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Theresa May leaves 10 Downing Street. Photo: Stefan Rousseau/PA Images via Getty Images
The ground is shaking under U.K. Prime Minister Theresa May’s feet after two top cabinet officials resigned over her blueprint for Brexit.
The bigger picture: Two years after May moved into Downing Street in the wake of the Brexit referendum, and nine months before the U.K. is set to leave the EU, the truce she worked tirelessly to maintain within the Conservative Party has officially broken down, and the path to Brexit remains far from clear.
How it happened:
The risk of an imminent ouster seems to be fading for May, though things remain fluid some eight hours after Johnson's resignation. Ben Roback of the Cicero Group consulting firm emails from London with his analysis:
"Today’s resignations have shown Theresa May is vulnerable, but the question has become when the Brexiteers strike more than if. Their worst option is to try but fail to oust May, whose strength is that she is still the only one offering a Brexit solution. But Brexiteers like Johnson, Davis and the European Research Group are now together on the back benches in Parliament and may start plotting their own plan for Brexit, as well May’s downfall, soon."
Where things stand:
Reminder: President Trump heads to the U.K. on Thursday.
Illustration: Lazaro Gamio/Axios
President Trump has a European triple-header over the next week...
Poland's government is attempting to purge one-third of the country's 72 Supreme Court justices, among other steps intended to undermine the independence of the judiciary. Eurasia Group's Willis Sparks explains in the latest Signal newsletter from GZERO Media:
The bigger picture: 52% of Poles say they have confidence in their judicial system and courts, per Gallup, up from 36% in 2014 and right in the middle among EU countries. Confidence in the courts is highest in Denmark (85%) and Finland (83%) and lowest in Bulgaria (22%) and Slovenia (29%).
Ethiopians and Eritreans gathered in Rome to celebrate the news, and at least one brought along a picture of Ethiopian PM Abiy Ahmed. Photo: Stefano Montesi - Corbis/Getty Images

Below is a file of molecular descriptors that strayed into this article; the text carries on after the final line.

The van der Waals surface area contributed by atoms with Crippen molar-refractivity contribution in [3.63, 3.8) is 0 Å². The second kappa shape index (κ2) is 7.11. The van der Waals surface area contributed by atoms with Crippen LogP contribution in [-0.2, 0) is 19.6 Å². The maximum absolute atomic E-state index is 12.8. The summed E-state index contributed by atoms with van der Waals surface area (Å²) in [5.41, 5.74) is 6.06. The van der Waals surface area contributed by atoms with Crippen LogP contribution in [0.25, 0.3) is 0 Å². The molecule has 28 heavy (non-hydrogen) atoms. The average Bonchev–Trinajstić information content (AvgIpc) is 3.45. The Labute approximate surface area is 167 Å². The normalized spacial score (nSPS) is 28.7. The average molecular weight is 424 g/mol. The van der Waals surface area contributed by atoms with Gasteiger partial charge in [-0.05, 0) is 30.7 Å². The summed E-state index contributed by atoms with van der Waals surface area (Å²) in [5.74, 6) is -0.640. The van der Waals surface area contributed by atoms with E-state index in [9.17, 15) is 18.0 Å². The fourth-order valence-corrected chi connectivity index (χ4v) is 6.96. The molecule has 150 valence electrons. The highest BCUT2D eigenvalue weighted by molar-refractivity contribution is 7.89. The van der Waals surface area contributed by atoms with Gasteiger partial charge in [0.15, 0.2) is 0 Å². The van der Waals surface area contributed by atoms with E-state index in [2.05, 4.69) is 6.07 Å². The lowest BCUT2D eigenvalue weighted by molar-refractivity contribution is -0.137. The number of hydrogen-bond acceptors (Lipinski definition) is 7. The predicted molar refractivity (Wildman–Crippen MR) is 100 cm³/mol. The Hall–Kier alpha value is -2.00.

In a moment that seemed unthinkable just months ago, the leaders of Ethiopia and Eritrea today declared that they are no longer at war.
Abiy Ahmed, Ethiopia's new reform-minded prime minister, launched the peace talks and is bringing rapid-fire change to his country.
“You don’t want to exaggerate but for Ethiopia, a country where everything has been done in a very prescriptive, slow and managed way, these changes are unprecedented. His main task is to satisfy all expectations of all groups in a huge and diverse country. That’s impossible but he’s trying to do so with some gusto.”— Ahmed Soliman of Chatham House, to the Guardian
Women near the coffin of a relative who was killed in protests in Leon. Photo: INTI OCON/AFP/Getty Images
There's no end in sight to protests demanding the removal of Nicaraguan President Daniel Ortega's authoritarian regime, Mateo Jarquín of Harvard writes for Axios Expert Voices:
Why it matters: Until recently, Nicaragua enjoyed relative stability and security compared with its neighbors in Central America. The deteriorating situation could create an opening for international organized crime and threatens to spawn a refugee crisis that would affect the whole region.
Low unemployment combined with an aging (and shrinking) population has led to a worker shortage in Japan. That shortage has spurred investments in automation — but are foreign workers the answer, at least in the short term? The Economist explores:
England players celebrate their shootout win over Colombia. Photo: Michael Regan/FIFA via Getty Images
And then there were four! After some dramatic clashes (Belgium ousting Brazil, Croatia beating Russia, in Russia, in a shootout) we've got Belgium vs. France tomorrow and England vs. Croatia on Wednesday. Here are four big and small things to know about this fantastic tournament...
In years to come, when this stadium is a crumbling white elephant, they will sit in almost empty stands, hear the wind whisper across the marsh that surrounds it and believe what they hear is the ghosts of giants. In three games Kazan has claimed the winners of 11 World Cups. First Germany went, insipid against South Korea. Then, in a full-blooded epic, Argentina were blown away by France. And then fell the biggest of them all, Brazil, outwitted and outbattled by Belgium, who will face France in Tuesday’s semi-final.
Illustration: Lazaro Gamio/Axios
"We are truly headed for the status of colony."— From Boris Johnson's resignation letter
Thanks for reading — see you Thursday evening!